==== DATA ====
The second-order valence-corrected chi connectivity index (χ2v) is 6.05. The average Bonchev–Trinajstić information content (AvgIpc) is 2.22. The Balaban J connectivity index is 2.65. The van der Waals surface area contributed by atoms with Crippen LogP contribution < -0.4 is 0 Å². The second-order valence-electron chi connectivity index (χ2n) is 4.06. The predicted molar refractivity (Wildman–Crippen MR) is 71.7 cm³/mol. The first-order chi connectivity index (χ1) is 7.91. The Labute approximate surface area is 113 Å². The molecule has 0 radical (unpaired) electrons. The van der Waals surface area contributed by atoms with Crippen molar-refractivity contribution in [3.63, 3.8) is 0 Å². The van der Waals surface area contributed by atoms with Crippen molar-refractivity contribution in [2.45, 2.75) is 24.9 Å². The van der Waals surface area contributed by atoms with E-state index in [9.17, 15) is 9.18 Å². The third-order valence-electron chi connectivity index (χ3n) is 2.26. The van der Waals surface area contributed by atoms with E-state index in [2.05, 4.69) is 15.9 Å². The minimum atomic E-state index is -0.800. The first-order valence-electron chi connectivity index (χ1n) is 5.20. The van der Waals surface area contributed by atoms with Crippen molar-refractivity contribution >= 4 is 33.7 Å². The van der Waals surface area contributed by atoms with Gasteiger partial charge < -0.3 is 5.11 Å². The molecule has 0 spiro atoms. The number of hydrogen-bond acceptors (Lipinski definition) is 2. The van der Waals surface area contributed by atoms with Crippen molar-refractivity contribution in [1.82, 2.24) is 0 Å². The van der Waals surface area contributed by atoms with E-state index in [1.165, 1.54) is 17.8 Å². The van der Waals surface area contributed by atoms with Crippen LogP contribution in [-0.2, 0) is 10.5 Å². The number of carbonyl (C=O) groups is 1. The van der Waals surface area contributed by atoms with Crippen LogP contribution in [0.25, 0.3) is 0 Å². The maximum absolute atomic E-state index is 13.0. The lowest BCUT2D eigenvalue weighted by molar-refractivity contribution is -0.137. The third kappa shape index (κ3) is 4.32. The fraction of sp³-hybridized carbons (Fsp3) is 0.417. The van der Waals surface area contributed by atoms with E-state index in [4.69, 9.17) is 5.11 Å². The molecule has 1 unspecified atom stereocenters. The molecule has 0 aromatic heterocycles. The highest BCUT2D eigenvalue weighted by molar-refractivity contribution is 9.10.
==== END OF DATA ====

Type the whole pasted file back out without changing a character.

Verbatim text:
The second-order valence-corrected chi connectivity index (χ2v) is 6.05. The average Bonchev–Trinajstić information content (AvgIpc) is 2.22. The Balaban J connectivity index is 2.65. The van der Waals surface area contributed by atoms with Crippen LogP contribution < -0.4 is 0 Å². The second-order valence-electron chi connectivity index (χ2n) is 4.06. The predicted molar refractivity (Wildman–Crippen MR) is 71.7 cm³/mol. The first-order chi connectivity index (χ1) is 7.91. The Labute approximate surface area is 113 Å². The molecule has 0 radical (unpaired) electrons. The van der Waals surface area contributed by atoms with Crippen molar-refractivity contribution in [3.63, 3.8) is 0 Å². The van der Waals surface area contributed by atoms with Crippen molar-refractivity contribution in [2.45, 2.75) is 24.9 Å². The van der Waals surface area contributed by atoms with E-state index in [9.17, 15) is 9.18 Å². The third-order valence-electron chi connectivity index (χ3n) is 2.26. The van der Waals surface area contributed by atoms with E-state index in [2.05, 4.69) is 15.9 Å². The minimum atomic E-state index is -0.800. The first-order valence-electron chi connectivity index (χ1n) is 5.20. The van der Waals surface area contributed by atoms with Crippen molar-refractivity contribution >= 4 is 33.7 Å². The van der Waals surface area contributed by atoms with Gasteiger partial charge < -0.3 is 5.11 Å². The molecule has 0 spiro atoms. The number of hydrogen-bond acceptors (Lipinski definition) is 2. The van der Waals surface area contributed by atoms with Crippen molar-refractivity contribution in [1.82, 2.24) is 0 Å². The van der Waals surface area contributed by atoms with E-state index in [1.165, 1.54) is 17.8 Å². The van der Waals surface area contributed by atoms with Crippen LogP contribution in [-0.2, 0) is 10.5 Å². The number of carbonyl (C=O) groups is 1. The van der Waals surface area contributed by atoms with Crippen LogP contribution in [0.25, 0.3) is 0 Å². The maximum absolute atomic E-state index is 13.0. The lowest BCUT2D eigenvalue weighted by molar-refractivity contribution is -0.137. The third kappa shape index (κ3) is 4.32. The fraction of sp³-hybridized carbons (Fsp3) is 0.417. The van der Waals surface area contributed by atoms with E-state index in [4.69, 9.17) is 5.11 Å². The molecule has 1 unspecified atom stereocenters. The molecule has 0 aromatic heterocycles. The highest BCUT2D eigenvalue weighted by molar-refractivity contribution is 9.10.